Drinking from the firehose at JEC

Editor-in-chief Jeff Sloan offers his takeaways from JEC World 2016.
#boeing #editorial #787


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The JEC World show in Paris (March 8-10) is the composites industry’s largest exhibition but also a conundrum: On one hand, it offers a vast and varied array of composite materials, equipment and technologies that cannot be found at any other single event in the world. On the other hand, that vast and varied array of composite materials, equipment and technologies is increasingly challenging to sift through.

Walking, indeed, running the aisles of the show, there is no shortage of intriguing composite parts prominently displayed, ranging from the easily identifiable to the difficult to discern. As editors and reporters, my staff and I arrive at such exhibits tasked with separating the real from the conceptual in an effort to help you (the reader) understand where and how the composites industry is evolving.

So, questions are asked: Is the part new? What is the application? Is it a demonstrator? Is it in production? How was it designed? What is the fiber type? What is the resin type? What other materials were involved? What is the tooling? What is the process? How was it finished? What is the cycle time? Who is the customer? What end markets is it targeted toward? Repeat at every stop in the buffet of new products and technologies and we’re soon drinking from the proverbial firehose.

After you do this for three days, however, some themes emerge — markers of innovation and creativity. You’ll find in the May issue, next month, highlights of what we discovered at JEC, including a review of the most notable new products. Until then, however, here’s my 30-second JEC elevator speech.

Multi-material automotive: JEC seemed to confirm the scuttlebutt we’ve been hearing for months regarding composites use in automotive — automakers are increasingly material-agnostic and eyeing multiple material types for future cars and trucks. Exhibit A in this category is the body-in-white structure for the BMW 7-Series, which was on the SGL Group (Wiesbaden, Germany) stand at JEC and the object of much poking and prodding by show-goers. Unlike BMW’s highly composites-intensive i3 and i8, the 7-Series features a mix of aluminum, steel and carbon fiber. The latter is used selectively to meet specific mechanical requirements. Expect more of this in the next few years.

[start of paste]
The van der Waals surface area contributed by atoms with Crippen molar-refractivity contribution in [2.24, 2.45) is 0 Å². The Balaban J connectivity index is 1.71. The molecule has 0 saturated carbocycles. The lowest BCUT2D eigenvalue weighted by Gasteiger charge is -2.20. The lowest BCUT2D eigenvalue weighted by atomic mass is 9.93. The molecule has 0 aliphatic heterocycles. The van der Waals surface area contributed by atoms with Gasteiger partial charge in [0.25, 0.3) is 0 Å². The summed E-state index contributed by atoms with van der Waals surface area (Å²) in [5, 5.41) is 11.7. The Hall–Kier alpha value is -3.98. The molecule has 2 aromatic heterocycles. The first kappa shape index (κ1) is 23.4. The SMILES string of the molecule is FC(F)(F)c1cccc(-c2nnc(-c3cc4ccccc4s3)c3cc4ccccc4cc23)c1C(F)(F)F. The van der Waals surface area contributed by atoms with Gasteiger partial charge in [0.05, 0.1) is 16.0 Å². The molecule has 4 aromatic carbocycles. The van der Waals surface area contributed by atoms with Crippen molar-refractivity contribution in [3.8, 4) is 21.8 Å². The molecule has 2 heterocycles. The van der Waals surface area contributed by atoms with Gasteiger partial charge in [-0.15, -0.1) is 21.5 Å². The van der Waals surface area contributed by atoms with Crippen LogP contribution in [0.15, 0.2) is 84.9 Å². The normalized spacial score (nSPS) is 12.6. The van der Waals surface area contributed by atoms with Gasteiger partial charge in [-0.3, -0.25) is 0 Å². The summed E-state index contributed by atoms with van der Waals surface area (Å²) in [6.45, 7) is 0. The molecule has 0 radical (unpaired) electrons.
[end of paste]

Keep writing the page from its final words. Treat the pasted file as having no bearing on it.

Thermoplastic composites: There seems to be no end to the tinkering being done with thermoplastic materials, for automotive and aerospace applications. Topping the list is Teijin (Tokyo, Japan), which finally raised the curtain on its Sereebo molding process for fabricating primary automotive structures. It combines nylon 6 with a carbon fiber mat in a compression molding process. CW also got wind of an all-thermoplastic, in-situ-cured aircraft wing under development, which we’ll dive into later this year. And getting a lot of attention at JEC was a Boikon (Leek, The Netherlands) tape layer, developed with Fokker Aerostructures, depositing thermoplastic tapes and tacking them in-situ with ultrasonic welding.

The Boeing 757X: Now that Boeing, Airbus and the composites industry have begun the decades-long task of digesting the 787 and A350 XWB aircraft, the aerospace supply chain is looking ahead to the Next Big Programs. Redesigns of the 737 and A320 appear to be at least 10 years away, but Boeing could decide relatively soon to redesign the single-aisle 757, mainly to compete with the long- range version of the A321neo. A 757X would, conceivably, include composite wings and possibly a composite fuselage like the 787’s.

M&A: I am ill-equipped to speculate credibly about who will gobble up whom in the next few years, but I do know that the composites industry on the whole is highly fragmented and ripe for consolidation. Further, Solvay’s recent acquisition of Cytec has raised many eyebrows inside and outside the industry. Thus, it’s not hard to imagine that CEOs and presidents of other very large chemical companies might be looking at the composites industry supply chain and wondering if there is a technology or material to buy up that might be a good fit. My advice: Be willing to be surprised.

Au revoir.